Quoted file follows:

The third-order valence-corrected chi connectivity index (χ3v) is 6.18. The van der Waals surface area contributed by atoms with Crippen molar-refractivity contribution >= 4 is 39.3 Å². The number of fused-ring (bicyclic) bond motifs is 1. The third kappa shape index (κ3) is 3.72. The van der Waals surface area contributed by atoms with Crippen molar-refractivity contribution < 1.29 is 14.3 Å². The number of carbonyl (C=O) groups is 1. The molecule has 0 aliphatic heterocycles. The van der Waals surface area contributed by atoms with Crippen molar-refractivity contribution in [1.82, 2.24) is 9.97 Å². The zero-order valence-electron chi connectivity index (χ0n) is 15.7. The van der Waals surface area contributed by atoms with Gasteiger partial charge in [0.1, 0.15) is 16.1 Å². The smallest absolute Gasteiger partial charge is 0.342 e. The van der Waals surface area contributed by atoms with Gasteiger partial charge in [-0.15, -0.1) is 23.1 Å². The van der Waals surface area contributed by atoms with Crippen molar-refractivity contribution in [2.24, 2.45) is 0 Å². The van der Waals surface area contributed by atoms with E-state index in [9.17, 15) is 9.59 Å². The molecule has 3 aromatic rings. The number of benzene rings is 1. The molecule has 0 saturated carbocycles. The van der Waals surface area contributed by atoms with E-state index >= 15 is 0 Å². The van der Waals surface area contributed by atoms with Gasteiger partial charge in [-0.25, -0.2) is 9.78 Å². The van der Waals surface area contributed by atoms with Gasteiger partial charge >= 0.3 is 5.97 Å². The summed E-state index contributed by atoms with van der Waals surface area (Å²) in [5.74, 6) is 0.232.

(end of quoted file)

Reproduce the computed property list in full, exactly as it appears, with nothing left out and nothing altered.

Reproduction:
The third-order valence-corrected chi connectivity index (χ3v) is 6.18. The van der Waals surface area contributed by atoms with Crippen molar-refractivity contribution >= 4 is 39.3 Å². The number of fused-ring (bicyclic) bond motifs is 1. The third kappa shape index (κ3) is 3.72. The van der Waals surface area contributed by atoms with Crippen molar-refractivity contribution < 1.29 is 14.3 Å². The number of carbonyl (C=O) groups is 1. The molecule has 0 aliphatic heterocycles. The van der Waals surface area contributed by atoms with Crippen molar-refractivity contribution in [1.82, 2.24) is 9.97 Å². The zero-order valence-electron chi connectivity index (χ0n) is 15.7. The van der Waals surface area contributed by atoms with Gasteiger partial charge in [0.1, 0.15) is 16.1 Å². The smallest absolute Gasteiger partial charge is 0.342 e. The van der Waals surface area contributed by atoms with Gasteiger partial charge in [-0.15, -0.1) is 23.1 Å². The van der Waals surface area contributed by atoms with Crippen molar-refractivity contribution in [2.24, 2.45) is 0 Å². The van der Waals surface area contributed by atoms with E-state index in [9.17, 15) is 9.59 Å². The molecule has 3 aromatic rings. The number of benzene rings is 1. The molecule has 0 saturated carbocycles. The van der Waals surface area contributed by atoms with E-state index >= 15 is 0 Å². The van der Waals surface area contributed by atoms with Gasteiger partial charge in [-0.25, -0.2) is 9.78 Å². The van der Waals surface area contributed by atoms with Gasteiger partial charge >= 0.3 is 5.97 Å². The summed E-state index contributed by atoms with van der Waals surface area (Å²) in [5.74, 6) is 0.232.